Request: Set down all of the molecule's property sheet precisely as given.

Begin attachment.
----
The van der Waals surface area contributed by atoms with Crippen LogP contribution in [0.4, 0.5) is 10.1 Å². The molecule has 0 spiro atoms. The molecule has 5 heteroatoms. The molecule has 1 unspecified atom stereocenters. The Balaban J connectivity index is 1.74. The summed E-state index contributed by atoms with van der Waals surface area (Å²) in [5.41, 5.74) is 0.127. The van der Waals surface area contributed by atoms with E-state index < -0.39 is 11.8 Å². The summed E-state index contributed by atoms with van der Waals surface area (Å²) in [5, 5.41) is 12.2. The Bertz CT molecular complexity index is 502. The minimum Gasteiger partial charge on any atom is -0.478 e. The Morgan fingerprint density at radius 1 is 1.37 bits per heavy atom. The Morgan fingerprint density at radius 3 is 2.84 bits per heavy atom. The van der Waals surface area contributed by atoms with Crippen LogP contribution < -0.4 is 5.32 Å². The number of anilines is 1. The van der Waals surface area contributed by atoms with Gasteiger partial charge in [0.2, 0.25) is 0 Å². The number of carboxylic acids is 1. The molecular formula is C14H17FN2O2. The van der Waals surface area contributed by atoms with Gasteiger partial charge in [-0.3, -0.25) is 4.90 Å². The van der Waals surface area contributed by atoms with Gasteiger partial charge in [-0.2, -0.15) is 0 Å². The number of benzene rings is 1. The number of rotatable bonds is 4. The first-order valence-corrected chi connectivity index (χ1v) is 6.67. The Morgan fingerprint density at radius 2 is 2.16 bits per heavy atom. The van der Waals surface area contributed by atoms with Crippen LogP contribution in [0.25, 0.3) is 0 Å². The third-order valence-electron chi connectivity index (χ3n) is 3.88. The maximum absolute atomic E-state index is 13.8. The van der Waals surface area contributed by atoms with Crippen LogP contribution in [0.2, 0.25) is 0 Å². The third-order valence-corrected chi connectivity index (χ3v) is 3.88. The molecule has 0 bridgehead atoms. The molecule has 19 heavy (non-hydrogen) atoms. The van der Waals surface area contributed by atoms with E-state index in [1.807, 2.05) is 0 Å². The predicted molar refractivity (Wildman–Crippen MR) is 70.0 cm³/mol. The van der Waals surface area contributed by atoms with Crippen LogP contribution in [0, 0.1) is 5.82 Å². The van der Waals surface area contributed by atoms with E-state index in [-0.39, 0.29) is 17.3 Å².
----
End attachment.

The van der Waals surface area contributed by atoms with Crippen LogP contribution in [0.4, 0.5) is 10.1 Å². The molecule has 0 spiro atoms. The molecule has 5 heteroatoms. The molecule has 1 unspecified atom stereocenters. The Balaban J connectivity index is 1.74. The summed E-state index contributed by atoms with van der Waals surface area (Å²) in [5.41, 5.74) is 0.127. The van der Waals surface area contributed by atoms with E-state index < -0.39 is 11.8 Å². The summed E-state index contributed by atoms with van der Waals surface area (Å²) in [5, 5.41) is 12.2. The Bertz CT molecular complexity index is 502. The minimum Gasteiger partial charge on any atom is -0.478 e. The Morgan fingerprint density at radius 1 is 1.37 bits per heavy atom. The Morgan fingerprint density at radius 3 is 2.84 bits per heavy atom. The van der Waals surface area contributed by atoms with Crippen LogP contribution < -0.4 is 5.32 Å². The number of anilines is 1. The van der Waals surface area contributed by atoms with Gasteiger partial charge in [0.2, 0.25) is 0 Å². The number of carboxylic acids is 1. The molecular formula is C14H17FN2O2. The van der Waals surface area contributed by atoms with Gasteiger partial charge in [-0.3, -0.25) is 4.90 Å². The van der Waals surface area contributed by atoms with Gasteiger partial charge in [-0.2, -0.15) is 0 Å². The number of benzene rings is 1. The number of rotatable bonds is 4. The first-order valence-corrected chi connectivity index (χ1v) is 6.67. The Morgan fingerprint density at radius 2 is 2.16 bits per heavy atom. The van der Waals surface area contributed by atoms with Crippen LogP contribution in [0.25, 0.3) is 0 Å². The third-order valence-electron chi connectivity index (χ3n) is 3.88. The maximum absolute atomic E-state index is 13.8. The van der Waals surface area contributed by atoms with Crippen LogP contribution in [0.2, 0.25) is 0 Å². The third-order valence-corrected chi connectivity index (χ3v) is 3.88. The molecule has 0 bridgehead atoms. The molecule has 19 heavy (non-hydrogen) atoms. The van der Waals surface area contributed by atoms with E-state index in [1.807, 2.05) is 0 Å². The predicted molar refractivity (Wildman–Crippen MR) is 70.0 cm³/mol. The van der Waals surface area contributed by atoms with Crippen LogP contribution in [0, 0.1) is 5.82 Å². The van der Waals surface area contributed by atoms with E-state index in [-0.39, 0.29) is 17.3 Å².